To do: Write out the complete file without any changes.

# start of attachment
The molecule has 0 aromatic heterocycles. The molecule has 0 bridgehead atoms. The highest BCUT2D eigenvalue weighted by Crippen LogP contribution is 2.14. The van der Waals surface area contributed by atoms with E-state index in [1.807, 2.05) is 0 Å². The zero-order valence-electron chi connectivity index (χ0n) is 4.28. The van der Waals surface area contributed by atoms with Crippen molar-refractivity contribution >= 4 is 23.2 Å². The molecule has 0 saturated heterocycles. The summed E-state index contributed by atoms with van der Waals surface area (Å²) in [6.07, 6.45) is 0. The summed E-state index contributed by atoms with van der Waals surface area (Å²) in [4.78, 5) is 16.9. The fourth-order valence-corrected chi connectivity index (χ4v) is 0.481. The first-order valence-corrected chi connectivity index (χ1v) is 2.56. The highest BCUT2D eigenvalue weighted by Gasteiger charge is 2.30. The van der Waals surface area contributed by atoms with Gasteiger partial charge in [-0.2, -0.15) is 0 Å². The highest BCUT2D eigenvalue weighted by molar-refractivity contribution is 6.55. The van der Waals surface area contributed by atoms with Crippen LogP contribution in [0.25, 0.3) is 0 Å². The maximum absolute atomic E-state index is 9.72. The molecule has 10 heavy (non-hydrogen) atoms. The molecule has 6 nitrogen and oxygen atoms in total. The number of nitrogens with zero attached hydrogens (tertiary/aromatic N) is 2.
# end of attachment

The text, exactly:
The molecule has 0 aromatic heterocycles. The molecule has 0 bridgehead atoms. The highest BCUT2D eigenvalue weighted by Crippen LogP contribution is 2.14. The van der Waals surface area contributed by atoms with E-state index in [1.807, 2.05) is 0 Å². The zero-order valence-electron chi connectivity index (χ0n) is 4.28. The van der Waals surface area contributed by atoms with Crippen molar-refractivity contribution >= 4 is 23.2 Å². The molecule has 0 saturated heterocycles. The summed E-state index contributed by atoms with van der Waals surface area (Å²) in [6.07, 6.45) is 0. The summed E-state index contributed by atoms with van der Waals surface area (Å²) in [4.78, 5) is 16.9. The fourth-order valence-corrected chi connectivity index (χ4v) is 0.481. The first-order valence-corrected chi connectivity index (χ1v) is 2.56. The highest BCUT2D eigenvalue weighted by Gasteiger charge is 2.30. The van der Waals surface area contributed by atoms with Gasteiger partial charge in [-0.2, -0.15) is 0 Å². The highest BCUT2D eigenvalue weighted by molar-refractivity contribution is 6.55. The van der Waals surface area contributed by atoms with Crippen LogP contribution in [0.25, 0.3) is 0 Å². The maximum absolute atomic E-state index is 9.72. The molecule has 10 heavy (non-hydrogen) atoms. The molecule has 6 nitrogen and oxygen atoms in total. The number of nitrogens with zero attached hydrogens (tertiary/aromatic N) is 2.